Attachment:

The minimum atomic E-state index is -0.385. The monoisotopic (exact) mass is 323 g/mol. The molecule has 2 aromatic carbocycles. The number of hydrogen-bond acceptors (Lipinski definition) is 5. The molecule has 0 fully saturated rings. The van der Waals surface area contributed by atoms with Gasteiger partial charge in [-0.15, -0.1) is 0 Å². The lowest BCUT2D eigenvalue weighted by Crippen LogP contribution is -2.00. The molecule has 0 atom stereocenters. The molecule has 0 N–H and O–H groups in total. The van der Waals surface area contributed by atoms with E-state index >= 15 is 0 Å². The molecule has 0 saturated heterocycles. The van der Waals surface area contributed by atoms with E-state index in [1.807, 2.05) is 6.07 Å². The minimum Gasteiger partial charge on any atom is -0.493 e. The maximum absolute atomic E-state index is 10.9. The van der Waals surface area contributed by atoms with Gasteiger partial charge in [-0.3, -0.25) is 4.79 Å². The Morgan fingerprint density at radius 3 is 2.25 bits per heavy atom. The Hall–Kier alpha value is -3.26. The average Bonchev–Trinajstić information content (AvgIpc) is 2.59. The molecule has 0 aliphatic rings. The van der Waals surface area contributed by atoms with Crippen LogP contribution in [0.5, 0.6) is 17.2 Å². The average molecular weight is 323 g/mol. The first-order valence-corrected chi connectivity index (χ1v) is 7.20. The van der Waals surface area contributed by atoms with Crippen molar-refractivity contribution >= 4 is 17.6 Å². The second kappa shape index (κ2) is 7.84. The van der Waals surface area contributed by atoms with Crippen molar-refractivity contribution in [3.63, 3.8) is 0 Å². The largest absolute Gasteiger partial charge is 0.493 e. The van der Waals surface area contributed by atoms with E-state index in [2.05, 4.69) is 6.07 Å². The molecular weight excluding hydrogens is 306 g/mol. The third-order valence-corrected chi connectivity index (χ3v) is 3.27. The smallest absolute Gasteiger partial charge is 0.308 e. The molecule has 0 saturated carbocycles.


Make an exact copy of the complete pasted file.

The minimum atomic E-state index is -0.385. The monoisotopic (exact) mass is 323 g/mol. The molecule has 2 aromatic carbocycles. The number of hydrogen-bond acceptors (Lipinski definition) is 5. The molecule has 0 fully saturated rings. The van der Waals surface area contributed by atoms with Gasteiger partial charge in [-0.15, -0.1) is 0 Å². The lowest BCUT2D eigenvalue weighted by Crippen LogP contribution is -2.00. The molecule has 0 atom stereocenters. The molecule has 0 N–H and O–H groups in total. The van der Waals surface area contributed by atoms with E-state index >= 15 is 0 Å². The molecule has 0 saturated heterocycles. The van der Waals surface area contributed by atoms with E-state index in [1.807, 2.05) is 6.07 Å². The minimum Gasteiger partial charge on any atom is -0.493 e. The maximum absolute atomic E-state index is 10.9. The van der Waals surface area contributed by atoms with Gasteiger partial charge in [-0.3, -0.25) is 4.79 Å². The Morgan fingerprint density at radius 3 is 2.25 bits per heavy atom. The Hall–Kier alpha value is -3.26. The average Bonchev–Trinajstić information content (AvgIpc) is 2.59. The molecule has 0 aliphatic rings. The van der Waals surface area contributed by atoms with Crippen LogP contribution in [0.5, 0.6) is 17.2 Å². The average molecular weight is 323 g/mol. The first-order valence-corrected chi connectivity index (χ1v) is 7.20. The van der Waals surface area contributed by atoms with Crippen molar-refractivity contribution >= 4 is 17.6 Å². The second kappa shape index (κ2) is 7.84. The van der Waals surface area contributed by atoms with Crippen molar-refractivity contribution in [3.63, 3.8) is 0 Å². The largest absolute Gasteiger partial charge is 0.493 e. The van der Waals surface area contributed by atoms with E-state index in [2.05, 4.69) is 6.07 Å². The molecular weight excluding hydrogens is 306 g/mol. The third-order valence-corrected chi connectivity index (χ3v) is 3.27. The smallest absolute Gasteiger partial charge is 0.308 e. The molecule has 0 saturated carbocycles.